Tuesday, August 09, 2011

London: recollections from a decade ago

London riot police, November 2010

(Photo: Hozinja/Flickr CC BY 2.0)

About 10 years ago my wife and I lived in London for about 18 months. For much of that time we lived in Bow, in the East End. Even back then London in general and the East End in particular seemed in decline/in decay and it there was the general impression that it wouldn't take much to prompt a complete breakdown.

In the middle of winter, we'd often have groups of teenagers huddling in the damp, freezing stairwells of the estate we lived in, and I can remember wondering what sort of home life they must have for this to be preferable. And not just home life. There must've been literally nothing else for them to do.

There was a general feeling of apathy at one end and fear at the other. Any attempts to improve the community were quickly quashed. We lost count of the number of times the glass was smashed out of the phone boxes on the edge of our estate, until they just didn't bother trying to fix it anymore. Someone tried to open a slightly trendy cafe across the road, and within a day someone had smashed the plate glass windows. After it was fixed, the glass was smashed again. The cafe closed down shortly after.

One night, my wife was walking home from the tube. She saw a group of kids (early teens) trying to smash a light in a railway underpass. She asked them to stop doing that. They followed her home, yelling abuse at her and joking that they should rape her.

Whenever I tell people this story, they remark that it wasn't a smart thing to do, telling them to stop. And maybe not, in the context. But maybe if more people stood up to these kids, London wouldn't be where it is now. You should be able to try and maintain order in your community, without fearing for your safety, right? Londoners are relying on the police now, but clearly that's nowhere near enough.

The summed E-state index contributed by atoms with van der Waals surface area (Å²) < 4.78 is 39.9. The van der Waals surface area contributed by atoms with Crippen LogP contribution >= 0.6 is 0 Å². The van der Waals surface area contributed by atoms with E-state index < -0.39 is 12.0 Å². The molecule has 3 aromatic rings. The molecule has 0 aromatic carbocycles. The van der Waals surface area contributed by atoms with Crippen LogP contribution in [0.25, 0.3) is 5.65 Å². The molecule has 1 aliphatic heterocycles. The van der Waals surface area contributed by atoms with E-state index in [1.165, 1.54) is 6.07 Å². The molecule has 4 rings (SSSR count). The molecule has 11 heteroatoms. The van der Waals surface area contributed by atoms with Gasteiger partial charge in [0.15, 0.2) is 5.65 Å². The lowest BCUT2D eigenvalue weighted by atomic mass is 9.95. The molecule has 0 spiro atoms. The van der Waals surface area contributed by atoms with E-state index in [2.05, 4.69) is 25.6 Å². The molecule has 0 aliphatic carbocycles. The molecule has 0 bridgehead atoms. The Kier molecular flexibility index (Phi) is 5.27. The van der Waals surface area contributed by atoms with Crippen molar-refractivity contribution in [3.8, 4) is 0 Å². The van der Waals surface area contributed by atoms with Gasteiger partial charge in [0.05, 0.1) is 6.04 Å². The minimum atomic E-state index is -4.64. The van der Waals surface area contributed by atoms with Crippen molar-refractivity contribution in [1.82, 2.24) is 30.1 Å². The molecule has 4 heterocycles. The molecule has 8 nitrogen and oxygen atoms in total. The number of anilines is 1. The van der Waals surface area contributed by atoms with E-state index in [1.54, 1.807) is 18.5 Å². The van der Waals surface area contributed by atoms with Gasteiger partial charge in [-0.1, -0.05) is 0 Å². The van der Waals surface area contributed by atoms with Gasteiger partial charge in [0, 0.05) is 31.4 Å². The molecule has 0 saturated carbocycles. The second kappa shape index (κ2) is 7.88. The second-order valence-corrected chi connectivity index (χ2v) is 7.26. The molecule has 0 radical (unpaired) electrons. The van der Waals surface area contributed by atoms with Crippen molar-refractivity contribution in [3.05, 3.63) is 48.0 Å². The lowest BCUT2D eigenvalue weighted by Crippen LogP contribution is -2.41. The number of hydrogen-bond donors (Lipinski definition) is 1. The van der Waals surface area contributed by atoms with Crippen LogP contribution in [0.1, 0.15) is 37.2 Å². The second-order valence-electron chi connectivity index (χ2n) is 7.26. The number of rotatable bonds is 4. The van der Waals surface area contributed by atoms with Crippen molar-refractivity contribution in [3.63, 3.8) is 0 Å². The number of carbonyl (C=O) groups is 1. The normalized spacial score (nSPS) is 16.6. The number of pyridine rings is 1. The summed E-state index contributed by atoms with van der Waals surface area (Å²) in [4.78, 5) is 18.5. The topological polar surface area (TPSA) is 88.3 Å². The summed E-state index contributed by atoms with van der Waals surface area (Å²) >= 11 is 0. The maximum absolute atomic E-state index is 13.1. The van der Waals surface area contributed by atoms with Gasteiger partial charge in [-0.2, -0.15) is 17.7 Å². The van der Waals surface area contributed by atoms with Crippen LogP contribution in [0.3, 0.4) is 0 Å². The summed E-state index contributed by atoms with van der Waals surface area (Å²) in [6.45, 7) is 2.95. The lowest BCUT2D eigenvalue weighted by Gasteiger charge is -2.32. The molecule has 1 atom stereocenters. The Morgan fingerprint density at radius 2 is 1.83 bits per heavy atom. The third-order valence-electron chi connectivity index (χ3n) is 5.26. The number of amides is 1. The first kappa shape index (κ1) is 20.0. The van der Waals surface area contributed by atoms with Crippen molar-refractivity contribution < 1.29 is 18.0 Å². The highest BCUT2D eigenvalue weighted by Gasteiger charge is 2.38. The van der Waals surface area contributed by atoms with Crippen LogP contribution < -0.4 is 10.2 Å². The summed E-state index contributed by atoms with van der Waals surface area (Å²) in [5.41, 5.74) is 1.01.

Another time, my wife was on the bus and there was this old woman yelling abuse at a black man. Really nasty stuff. And everyone just sat there, staring down, not wanting to get involved. It took my wife to say something before anyone else would.

Shortly before we came home, one of our flatmates was mugged on the steps, coming up to our flat. They stole her Christmas shopping. She made a complaint to the police. Our flat was egged. A brick went through the window. I don't know what, if anything, happened to the muggers. But whatever it was, it certainly didn't make us feel any safer.

The thing was, we could leave any time we wanted. There was this guy on the next floor up, he was in a housing commission place. He had no choice. He was stuck there.

And I think about those kids, sitting in the stairwell. Trapped there. Nothing to do. No options. Living in a community that's falling apart and that's not going to get any better.

What have they got to lose?


Posted via email from garykemble's posterous

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